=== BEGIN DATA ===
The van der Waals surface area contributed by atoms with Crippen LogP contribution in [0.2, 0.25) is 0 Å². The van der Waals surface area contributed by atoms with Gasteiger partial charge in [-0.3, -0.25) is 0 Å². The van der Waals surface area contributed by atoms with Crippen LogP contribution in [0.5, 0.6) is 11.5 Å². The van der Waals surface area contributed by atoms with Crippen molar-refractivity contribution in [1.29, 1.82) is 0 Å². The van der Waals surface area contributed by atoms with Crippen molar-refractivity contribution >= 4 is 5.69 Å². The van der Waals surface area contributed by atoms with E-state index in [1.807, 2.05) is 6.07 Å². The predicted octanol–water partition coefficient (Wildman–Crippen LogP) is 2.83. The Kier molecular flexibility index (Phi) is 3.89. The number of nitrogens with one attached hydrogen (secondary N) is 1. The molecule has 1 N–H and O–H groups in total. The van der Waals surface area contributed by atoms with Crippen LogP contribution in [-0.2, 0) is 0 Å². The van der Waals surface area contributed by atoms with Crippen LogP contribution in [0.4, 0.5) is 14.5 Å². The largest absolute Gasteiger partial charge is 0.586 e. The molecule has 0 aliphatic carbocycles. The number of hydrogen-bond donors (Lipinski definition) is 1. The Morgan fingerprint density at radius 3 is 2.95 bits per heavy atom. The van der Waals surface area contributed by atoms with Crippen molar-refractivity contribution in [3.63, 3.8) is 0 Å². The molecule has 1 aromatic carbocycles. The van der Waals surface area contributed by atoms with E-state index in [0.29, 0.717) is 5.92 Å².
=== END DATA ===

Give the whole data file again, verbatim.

The van der Waals surface area contributed by atoms with Crippen LogP contribution in [0.2, 0.25) is 0 Å². The van der Waals surface area contributed by atoms with Gasteiger partial charge in [-0.3, -0.25) is 0 Å². The van der Waals surface area contributed by atoms with Crippen LogP contribution in [0.5, 0.6) is 11.5 Å². The van der Waals surface area contributed by atoms with Crippen molar-refractivity contribution in [1.29, 1.82) is 0 Å². The van der Waals surface area contributed by atoms with Crippen molar-refractivity contribution >= 4 is 5.69 Å². The van der Waals surface area contributed by atoms with E-state index in [1.807, 2.05) is 6.07 Å². The predicted octanol–water partition coefficient (Wildman–Crippen LogP) is 2.83. The Kier molecular flexibility index (Phi) is 3.89. The number of nitrogens with one attached hydrogen (secondary N) is 1. The molecule has 1 N–H and O–H groups in total. The van der Waals surface area contributed by atoms with Crippen LogP contribution in [-0.2, 0) is 0 Å². The van der Waals surface area contributed by atoms with Crippen LogP contribution in [0.4, 0.5) is 14.5 Å². The largest absolute Gasteiger partial charge is 0.586 e. The molecule has 0 aliphatic carbocycles. The number of hydrogen-bond donors (Lipinski definition) is 1. The Morgan fingerprint density at radius 3 is 2.95 bits per heavy atom. The van der Waals surface area contributed by atoms with Crippen molar-refractivity contribution in [3.63, 3.8) is 0 Å². The molecule has 1 aromatic carbocycles. The van der Waals surface area contributed by atoms with E-state index in [0.29, 0.717) is 5.92 Å².